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21 Oct, 2021

Business insolvencies set to rise globally in 2022

Business insolvencies set to rise globally in 2022
  • Business insolvencies are set to rise in 2022 as governments withdraw support measures that have helped companies stay afloat during the Covid-19 pandemic, research found.
  • Globally, business insolvencies are expected to jump 15% on year in 2022, the trade credit insurer.
  • Even with the expected increase in 2022, overall insolvencies will likely remain 4% lower than in 2019 — before Covid spread globally.

Business insolvencies are set to rise in 2022 as governments withdraw support measures that have helped companies stay afloat during the Covid-19 pandemic.

Globally, business insolvencies are expected to jump 15% on year in 2022. That projected increase follows two consecutive years of decline: insolvencies dropped 12% on year in 2020 and is forecast to fall by another 6% in 2021. Even with the expected increase in 2022, overall insolvencies will likely remain 4% lower than in 2019 — before Covid spread globally.

Looking at insolvency levels, governments succeeded in helping companies face the crisis: massive state intervention prevented one out of two insolvencies in Western Europe and one out of three in the US in 2020. Their extension will keep insolvencies at a low level in 2021, but what happens next depends on how governments act in the coming months.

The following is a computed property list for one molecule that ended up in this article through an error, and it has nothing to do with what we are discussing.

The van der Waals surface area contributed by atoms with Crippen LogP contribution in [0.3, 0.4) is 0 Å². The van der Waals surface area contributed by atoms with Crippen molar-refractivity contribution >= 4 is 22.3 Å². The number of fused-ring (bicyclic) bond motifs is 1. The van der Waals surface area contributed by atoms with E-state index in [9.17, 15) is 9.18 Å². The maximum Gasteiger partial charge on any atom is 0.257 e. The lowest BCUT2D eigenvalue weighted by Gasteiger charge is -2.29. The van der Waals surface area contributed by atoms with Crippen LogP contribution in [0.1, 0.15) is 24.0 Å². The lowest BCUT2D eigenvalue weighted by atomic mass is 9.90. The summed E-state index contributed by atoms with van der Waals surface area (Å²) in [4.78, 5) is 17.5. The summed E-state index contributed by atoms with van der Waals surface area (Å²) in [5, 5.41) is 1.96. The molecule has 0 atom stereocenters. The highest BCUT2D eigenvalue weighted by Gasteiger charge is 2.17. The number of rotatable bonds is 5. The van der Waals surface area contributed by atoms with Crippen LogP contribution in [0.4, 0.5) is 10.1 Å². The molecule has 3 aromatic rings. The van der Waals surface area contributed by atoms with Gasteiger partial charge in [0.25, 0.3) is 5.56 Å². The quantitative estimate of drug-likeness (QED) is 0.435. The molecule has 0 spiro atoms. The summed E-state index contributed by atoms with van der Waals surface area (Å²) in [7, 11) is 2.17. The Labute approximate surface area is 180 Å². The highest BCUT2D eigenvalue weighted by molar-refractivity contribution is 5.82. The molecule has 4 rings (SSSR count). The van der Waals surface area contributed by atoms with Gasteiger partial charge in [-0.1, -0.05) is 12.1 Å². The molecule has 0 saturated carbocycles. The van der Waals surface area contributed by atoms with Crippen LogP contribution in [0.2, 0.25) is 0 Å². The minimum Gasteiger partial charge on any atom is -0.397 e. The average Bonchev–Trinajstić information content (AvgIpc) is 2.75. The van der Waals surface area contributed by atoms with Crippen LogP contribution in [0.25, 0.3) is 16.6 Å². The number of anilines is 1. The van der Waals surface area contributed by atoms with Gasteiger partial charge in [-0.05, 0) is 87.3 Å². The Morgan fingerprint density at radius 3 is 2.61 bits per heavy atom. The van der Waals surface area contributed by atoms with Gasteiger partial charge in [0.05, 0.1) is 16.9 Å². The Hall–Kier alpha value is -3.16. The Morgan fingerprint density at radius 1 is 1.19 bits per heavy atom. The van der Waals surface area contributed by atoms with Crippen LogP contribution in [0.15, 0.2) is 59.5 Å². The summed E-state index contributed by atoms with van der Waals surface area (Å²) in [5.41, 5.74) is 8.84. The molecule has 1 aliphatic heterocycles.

Since the start of the pandemic, governments around the world increased spending to support health care systems, households and businesses. Support measures include tax cuts and deferrals, state loans and guarantees, as well as cash transfers. Meanwhile, central banks loosened policies to keep money flowing into the economy.

Some governments have started to roll back those support measures, while several central banks have raised interest rates as the global economy recovers from the slump caused by Covid.

Regional trends

Business insolvencies are returning to pre-pandemic levels in some emerging markets. Many of those countries have had to reimpose restrictions to curb new waves of Covid infections and received less generous policy support.

Thus insolvencies in Africa are expected to exceed pre-pandemic levels as soon as this year, while those in Central/Eastern Europe and Latin America would do so in 2022.

In Western Europe:

  • Countries including Spain and Italy could see insolvencies rising above 2019-levels by 2021 or 2022.
  • Countries including Switzerland, Sweden and Portugal could experience a rebound in business insolvencies in 2022, but not yet to pre-Covid levels.
  • Large support packages and the extension of those measures will likely keep insolvencies low in countries including France, Germany and Belgium.

Meanwhile, Asia-Pacific is expected to register an 18% on-year increase in insolvencies in 2022. A «strong surge» of 69% is expected in India next year after court proceedings were suspended for selected periods over 2020−2021 due to Covid.

In the U.S. a combination of «massive support» and a strong economic rebound will likely keep insolvencies low in 2021 and 2022.



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